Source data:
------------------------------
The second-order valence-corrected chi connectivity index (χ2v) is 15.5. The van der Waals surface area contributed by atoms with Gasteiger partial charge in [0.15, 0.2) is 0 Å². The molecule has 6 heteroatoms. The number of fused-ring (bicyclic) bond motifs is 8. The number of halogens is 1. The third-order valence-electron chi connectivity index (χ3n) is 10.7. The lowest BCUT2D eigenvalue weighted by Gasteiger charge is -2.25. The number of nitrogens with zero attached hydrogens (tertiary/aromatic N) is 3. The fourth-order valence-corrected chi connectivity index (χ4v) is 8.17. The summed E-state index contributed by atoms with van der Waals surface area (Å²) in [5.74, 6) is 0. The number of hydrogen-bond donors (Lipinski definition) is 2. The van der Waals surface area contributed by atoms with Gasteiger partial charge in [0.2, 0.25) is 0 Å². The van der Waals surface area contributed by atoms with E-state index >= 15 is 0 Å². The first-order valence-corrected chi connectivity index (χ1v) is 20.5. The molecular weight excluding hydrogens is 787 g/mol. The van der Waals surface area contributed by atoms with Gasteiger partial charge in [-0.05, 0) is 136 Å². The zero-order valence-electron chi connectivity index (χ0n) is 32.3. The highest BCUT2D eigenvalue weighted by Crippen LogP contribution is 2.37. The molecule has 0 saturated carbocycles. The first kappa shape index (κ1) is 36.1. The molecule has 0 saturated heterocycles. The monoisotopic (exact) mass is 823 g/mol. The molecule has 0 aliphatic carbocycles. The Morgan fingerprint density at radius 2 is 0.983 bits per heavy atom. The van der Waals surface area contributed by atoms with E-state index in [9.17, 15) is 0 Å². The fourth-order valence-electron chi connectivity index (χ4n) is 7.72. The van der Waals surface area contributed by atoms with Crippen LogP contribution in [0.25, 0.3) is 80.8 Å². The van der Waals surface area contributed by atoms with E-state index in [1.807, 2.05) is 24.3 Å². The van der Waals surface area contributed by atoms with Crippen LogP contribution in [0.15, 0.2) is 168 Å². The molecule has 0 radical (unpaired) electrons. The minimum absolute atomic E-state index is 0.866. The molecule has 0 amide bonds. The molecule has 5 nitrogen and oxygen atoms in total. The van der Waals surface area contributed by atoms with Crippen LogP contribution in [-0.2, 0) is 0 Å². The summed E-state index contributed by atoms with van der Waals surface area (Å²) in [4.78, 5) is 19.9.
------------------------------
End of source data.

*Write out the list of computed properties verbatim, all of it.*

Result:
The second-order valence-corrected chi connectivity index (χ2v) is 15.5. The van der Waals surface area contributed by atoms with Gasteiger partial charge in [0.15, 0.2) is 0 Å². The molecule has 6 heteroatoms. The number of fused-ring (bicyclic) bond motifs is 8. The number of halogens is 1. The third-order valence-electron chi connectivity index (χ3n) is 10.7. The lowest BCUT2D eigenvalue weighted by Gasteiger charge is -2.25. The number of nitrogens with zero attached hydrogens (tertiary/aromatic N) is 3. The fourth-order valence-corrected chi connectivity index (χ4v) is 8.17. The summed E-state index contributed by atoms with van der Waals surface area (Å²) in [5.74, 6) is 0. The number of hydrogen-bond donors (Lipinski definition) is 2. The van der Waals surface area contributed by atoms with Gasteiger partial charge in [0.2, 0.25) is 0 Å². The van der Waals surface area contributed by atoms with E-state index >= 15 is 0 Å². The first-order valence-corrected chi connectivity index (χ1v) is 20.5. The molecular weight excluding hydrogens is 787 g/mol. The van der Waals surface area contributed by atoms with Gasteiger partial charge in [-0.05, 0) is 136 Å². The zero-order valence-electron chi connectivity index (χ0n) is 32.3. The highest BCUT2D eigenvalue weighted by Crippen LogP contribution is 2.37. The molecule has 0 saturated carbocycles. The first kappa shape index (κ1) is 36.1. The molecule has 0 saturated heterocycles. The monoisotopic (exact) mass is 823 g/mol. The molecule has 0 aliphatic carbocycles. The Morgan fingerprint density at radius 2 is 0.983 bits per heavy atom. The van der Waals surface area contributed by atoms with E-state index in [9.17, 15) is 0 Å². The fourth-order valence-electron chi connectivity index (χ4n) is 7.72. The van der Waals surface area contributed by atoms with Crippen LogP contribution in [0.25, 0.3) is 80.8 Å². The van der Waals surface area contributed by atoms with E-state index in [1.807, 2.05) is 24.3 Å². The van der Waals surface area contributed by atoms with Crippen LogP contribution in [0.15, 0.2) is 168 Å². The molecule has 0 radical (unpaired) electrons. The minimum absolute atomic E-state index is 0.866. The molecule has 0 amide bonds. The molecule has 5 nitrogen and oxygen atoms in total. The van der Waals surface area contributed by atoms with Crippen LogP contribution in [-0.2, 0) is 0 Å². The summed E-state index contributed by atoms with van der Waals surface area (Å²) in [4.78, 5) is 19.9.